Breaking Down Stigma
HDFS Professor Valerie Earnshaw honored for HIV stigma research
Stigma creates barriers that stifle the health and well-being of marginalized communities.
Social stigma toward people struggling with substance use disorders (SUDs) has hindered the response to the opioid crisis in the United States, where addiction among some populations continues to be treated as a moral failing rather than a public health crisis.
The same is true for stigma associated with mental illness and sexually-transmitted disease. Wherever HIV stigma is prevalent, discrimination limits access to prevention, testing and treatment.
According to Valerie Earnshaw, assistant professor in the University of Delaware’s Department of Human Development and Family Sciences (HDFS), social stigma puts lives at risk.
“Stigma is an evolved human behavior and it’s incredibly harmful. It’s a problem when we devalue people. It’s a problem when people are treated unfairly,” Earnshaw said. “What we need to do now is align our funding streams and priorities so that we can develop interventions that really address these problems.”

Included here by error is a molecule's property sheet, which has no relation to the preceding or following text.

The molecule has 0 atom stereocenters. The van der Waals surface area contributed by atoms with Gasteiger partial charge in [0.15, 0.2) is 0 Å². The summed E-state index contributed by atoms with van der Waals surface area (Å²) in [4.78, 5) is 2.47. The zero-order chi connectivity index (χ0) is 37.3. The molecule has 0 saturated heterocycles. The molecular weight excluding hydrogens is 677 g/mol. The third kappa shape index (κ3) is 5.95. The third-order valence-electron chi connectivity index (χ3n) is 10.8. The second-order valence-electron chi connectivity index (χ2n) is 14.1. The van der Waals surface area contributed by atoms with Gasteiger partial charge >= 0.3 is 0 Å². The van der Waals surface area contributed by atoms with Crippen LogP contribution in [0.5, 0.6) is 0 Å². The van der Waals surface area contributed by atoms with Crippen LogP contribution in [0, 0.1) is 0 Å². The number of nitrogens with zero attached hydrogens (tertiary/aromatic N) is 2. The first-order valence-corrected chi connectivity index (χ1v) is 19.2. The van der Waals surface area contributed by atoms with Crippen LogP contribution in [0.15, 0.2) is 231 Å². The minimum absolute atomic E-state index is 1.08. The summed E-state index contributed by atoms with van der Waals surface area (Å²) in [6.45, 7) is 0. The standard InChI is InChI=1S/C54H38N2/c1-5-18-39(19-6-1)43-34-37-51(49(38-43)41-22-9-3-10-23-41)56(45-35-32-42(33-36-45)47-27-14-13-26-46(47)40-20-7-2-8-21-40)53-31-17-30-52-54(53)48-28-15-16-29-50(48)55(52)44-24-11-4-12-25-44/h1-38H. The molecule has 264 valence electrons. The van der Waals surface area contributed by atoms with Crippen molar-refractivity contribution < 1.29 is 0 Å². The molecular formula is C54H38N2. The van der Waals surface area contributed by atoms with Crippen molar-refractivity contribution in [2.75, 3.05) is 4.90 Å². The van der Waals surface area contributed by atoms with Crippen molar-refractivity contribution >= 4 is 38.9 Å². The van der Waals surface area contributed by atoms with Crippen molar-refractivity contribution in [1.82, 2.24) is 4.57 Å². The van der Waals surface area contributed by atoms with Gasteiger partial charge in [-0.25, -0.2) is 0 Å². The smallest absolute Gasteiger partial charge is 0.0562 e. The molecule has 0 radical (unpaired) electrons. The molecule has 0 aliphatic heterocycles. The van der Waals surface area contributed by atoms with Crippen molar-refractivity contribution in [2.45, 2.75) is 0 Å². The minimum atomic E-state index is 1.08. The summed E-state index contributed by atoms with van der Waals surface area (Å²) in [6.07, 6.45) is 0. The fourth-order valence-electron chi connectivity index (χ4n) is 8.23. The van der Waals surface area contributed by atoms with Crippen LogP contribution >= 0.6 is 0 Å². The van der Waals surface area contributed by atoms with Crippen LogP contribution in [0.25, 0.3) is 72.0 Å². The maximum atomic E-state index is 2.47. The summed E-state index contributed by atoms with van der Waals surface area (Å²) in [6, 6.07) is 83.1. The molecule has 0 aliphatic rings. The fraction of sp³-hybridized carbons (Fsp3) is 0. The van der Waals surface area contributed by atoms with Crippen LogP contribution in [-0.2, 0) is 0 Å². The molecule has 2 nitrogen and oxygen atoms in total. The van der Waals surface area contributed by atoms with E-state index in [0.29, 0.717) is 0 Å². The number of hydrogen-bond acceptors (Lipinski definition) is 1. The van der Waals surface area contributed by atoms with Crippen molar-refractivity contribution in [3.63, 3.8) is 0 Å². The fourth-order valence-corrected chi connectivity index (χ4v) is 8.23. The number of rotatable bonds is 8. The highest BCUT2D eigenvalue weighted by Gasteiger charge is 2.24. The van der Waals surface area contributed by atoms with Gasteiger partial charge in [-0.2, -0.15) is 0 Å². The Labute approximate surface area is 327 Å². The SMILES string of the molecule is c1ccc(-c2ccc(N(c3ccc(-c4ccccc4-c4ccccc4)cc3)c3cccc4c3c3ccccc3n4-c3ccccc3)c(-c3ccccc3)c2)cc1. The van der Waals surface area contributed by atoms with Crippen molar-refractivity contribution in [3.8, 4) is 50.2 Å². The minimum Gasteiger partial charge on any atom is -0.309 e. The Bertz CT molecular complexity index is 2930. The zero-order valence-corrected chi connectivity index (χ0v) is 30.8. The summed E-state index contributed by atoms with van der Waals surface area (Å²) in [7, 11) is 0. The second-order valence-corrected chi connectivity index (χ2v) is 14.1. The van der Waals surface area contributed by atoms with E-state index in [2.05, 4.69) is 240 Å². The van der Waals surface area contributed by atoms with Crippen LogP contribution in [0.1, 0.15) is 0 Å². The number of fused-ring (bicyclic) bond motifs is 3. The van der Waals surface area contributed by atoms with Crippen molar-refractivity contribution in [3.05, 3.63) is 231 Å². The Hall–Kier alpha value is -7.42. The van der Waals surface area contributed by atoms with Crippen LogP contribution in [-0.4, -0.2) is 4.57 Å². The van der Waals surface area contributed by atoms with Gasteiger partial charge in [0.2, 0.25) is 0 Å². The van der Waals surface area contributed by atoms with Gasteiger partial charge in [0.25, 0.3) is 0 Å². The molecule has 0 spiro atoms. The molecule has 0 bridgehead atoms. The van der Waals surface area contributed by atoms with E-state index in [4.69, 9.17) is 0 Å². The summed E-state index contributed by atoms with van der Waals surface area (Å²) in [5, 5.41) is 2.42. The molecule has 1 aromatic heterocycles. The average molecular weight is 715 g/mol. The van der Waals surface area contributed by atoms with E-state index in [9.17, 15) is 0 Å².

Since Earnshaw joined UD in 2016, her research has been nothing short of transformational in the field of social psychology. She’s attended strategy meetings across the world — from the White House to Malaysia — to educate policy makers and healthcare providers about the dangers of HIV stigma and the steps that can be taken to help marginalized populations access the care and resources they need to live healthy, fulfilling lives.
In recognition of her contributions, Earnshaw has been presented with the prestigious American Psychological Association (APA) Award for Distinguished Contributions to Psychology in the Public Interest by an early-career scholar. The announcement comes just one year after Earnshaw was recognized by the APA as an emerging leader in the field and received the Psychology and AIDS Leadership Award for her “contributions to understanding and addressing the mechanisms underlying HIV stigma.”
“Dr. Earnshaw’s work is immensely impactful and is changing the lives of some of the most vulnerable members of our society,” said Bahira Trask, professor and chair of HDFS. “She is a fabulous scholar, but most importantly she has figured out how to use her research to create a better world. This type of applied, translational work is critical for helping solve some of our most vexing social problems.”